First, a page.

Utilization of Care Outside the Veterans Affairs Health Care System by US Veterans With Rheumatoid Arthritis

Pascale Schwab, Harlan Sayles, Debra Bergman, Grant W. Cannon, Kaleb Michaud, Ted R. Mikuls, Jennifer Barton

Research output: Contribution to journalArticle

4 Citations (Scopus)

Abstract

Objective: Many veterans enrolled in Veterans Affairs (VA) health care systems also receive care through other health care systems. Both VA and non-VA health care use must therefore be considered when conducting research in this population. This study characterized dual-care utilization in veterans with rheumatoid arthritis (RA) and explored associations with RA disease activity. Methods: Through a questionnaire mailed to RA patients at 3 VA sites, veterans reported medical services by non-VA primary care and subspecialty providers, comorbidities, non-VA medications, and hospitalizations. Disease Activity Score in 28 joints (DAS28) and Multidimensional Health Assessment Questionnaire (MD-HAQ) scores were recorded during VA clinic visits, and respondent groups were compared. Results: Of the 510 participants surveyed, 318 (62%) responded. Respondents were older (ages 69 versus 66 years; P = 0.006), more likely nonsmokers (80% versus 67%; P = 0.001), and had lower disease activity (DAS28 3.3 versus 3.8; P < 0.001, MD-HAQ 0.8 versus 0.9; P = 0.01) than nonrespondents (n = 192 [38%]). The respondents with a non-VA provider (n = 130 [41%]) were older (71 versus 68 years; P = 0.001) and had more education (14 versus 13 years; P = 0.021) than nondual-care users. Only 6% of respondents reported having a non-VA rheumatologist, with 2% receiving a non-VA prescribed biologic agent or disease-modifying antirheumatic drug. Conclusion: In this study, VA beneficiaries with RA had lower dual-care utilization than previously reported for the general VA population, with few patients receiving dual rheumatology care or non-VA RA medications. This survey suggests that most US veterans with RA who access VA care use the VA as their primary source of arthritis care.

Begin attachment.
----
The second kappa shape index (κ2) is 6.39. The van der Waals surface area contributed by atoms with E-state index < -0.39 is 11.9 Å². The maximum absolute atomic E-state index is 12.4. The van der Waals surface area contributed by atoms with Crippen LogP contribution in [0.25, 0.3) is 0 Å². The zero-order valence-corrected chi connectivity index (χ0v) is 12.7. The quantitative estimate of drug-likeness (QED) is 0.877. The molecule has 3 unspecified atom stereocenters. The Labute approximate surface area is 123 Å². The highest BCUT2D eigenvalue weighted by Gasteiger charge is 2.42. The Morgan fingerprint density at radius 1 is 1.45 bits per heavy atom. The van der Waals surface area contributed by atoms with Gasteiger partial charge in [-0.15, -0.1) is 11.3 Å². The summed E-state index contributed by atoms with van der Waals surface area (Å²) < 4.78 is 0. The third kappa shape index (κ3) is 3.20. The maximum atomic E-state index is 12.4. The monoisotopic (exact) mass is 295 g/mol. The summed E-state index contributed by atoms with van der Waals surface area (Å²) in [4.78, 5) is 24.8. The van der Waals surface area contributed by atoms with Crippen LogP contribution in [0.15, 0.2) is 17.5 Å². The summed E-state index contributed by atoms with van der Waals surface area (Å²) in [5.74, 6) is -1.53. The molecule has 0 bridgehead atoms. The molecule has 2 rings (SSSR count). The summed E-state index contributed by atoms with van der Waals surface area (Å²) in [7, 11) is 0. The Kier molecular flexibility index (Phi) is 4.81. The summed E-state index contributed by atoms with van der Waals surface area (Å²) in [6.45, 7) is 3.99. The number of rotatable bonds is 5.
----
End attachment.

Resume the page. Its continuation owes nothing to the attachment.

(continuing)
Original languageEnglish (US)
Pages (from-to)776-782
Number of pages7
JournalArthritis Care and Research
Volume69
Issue number6
DOIs
StatePublished - Jun 1 2017

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Veterans Health
Veterans
Rheumatoid Arthritis
Delivery of Health Care
Joints
Surveys and Questionnaires
Antirheumatic Agents
Health
Biological Factors
Rheumatology
Ambulatory Care
Population
Arthritis
Comorbidity
Primary Health Care
Hospitalization

ASJC Scopus subject areas

  • Rheumatology

Cite this

Utilization of Care Outside the Veterans Affairs Health Care System by US Veterans With Rheumatoid Arthritis. / Schwab, Pascale; Sayles, Harlan; Bergman, Debra; Cannon, Grant W.; Michaud, Kaleb; Mikuls, Ted R.; Barton, Jennifer.

In: Arthritis Care and Research, Vol. 69, No. 6, 01.06.2017, p. 776-782.

Research output: Contribution to journalArticle

Schwab, Pascale ; Sayles, Harlan ; Bergman, Debra ; Cannon, Grant W. ; Michaud, Kaleb ; Mikuls, Ted R. ; Barton, Jennifer. / Utilization of Care Outside the Veterans Affairs Health Care System by US Veterans With Rheumatoid Arthritis. In: Arthritis Care and Research. 2017 ; Vol. 69, No. 6. pp. 776-782.
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abstract = "Objective: Many veterans enrolled in Veterans Affairs (VA) health care systems also receive care through other health care systems. Both VA and non-VA health care use must therefore be considered when conducting research in this population. This study characterized dual-care utilization in veterans with rheumatoid arthritis (RA) and explored associations with RA disease activity. Methods: Through a questionnaire mailed to RA patients at 3 VA sites, veterans reported medical services by non-VA primary care and subspecialty providers, comorbidities, non-VA medications, and hospitalizations. Disease Activity Score in 28 joints (DAS28) and Multidimensional Health Assessment Questionnaire (MD-HAQ) scores were recorded during VA clinic visits, and respondent groups were compared. Results: Of the 510 participants surveyed, 318 (62{\%}) responded. Respondents were older (ages 69 versus 66 years; P = 0.006), more likely nonsmokers (80{\%} versus 67{\%}; P = 0.001), and had lower disease activity (DAS28 3.3 versus 3.8; P < 0.001, MD-HAQ 0.8 versus 0.9; P = 0.01) than nonrespondents (n = 192 [38{\%}]). The respondents with a non-VA provider (n = 130 [41{\%}]) were older (71 versus 68 years; P = 0.001) and had more education (14 versus 13 years; P = 0.021) than nondual-care users. Only 6{\%} of respondents reported having a non-VA rheumatologist, with 2{\%} receiving a non-VA prescribed biologic agent or disease-modifying antirheumatic drug. Conclusion: In this study, VA beneficiaries with RA had lower dual-care utilization than previously reported for the general VA population, with few patients receiving dual rheumatology care or non-VA RA medications. This survey suggests that most US veterans with RA who access VA care use the VA as their primary source of arthritis care.",
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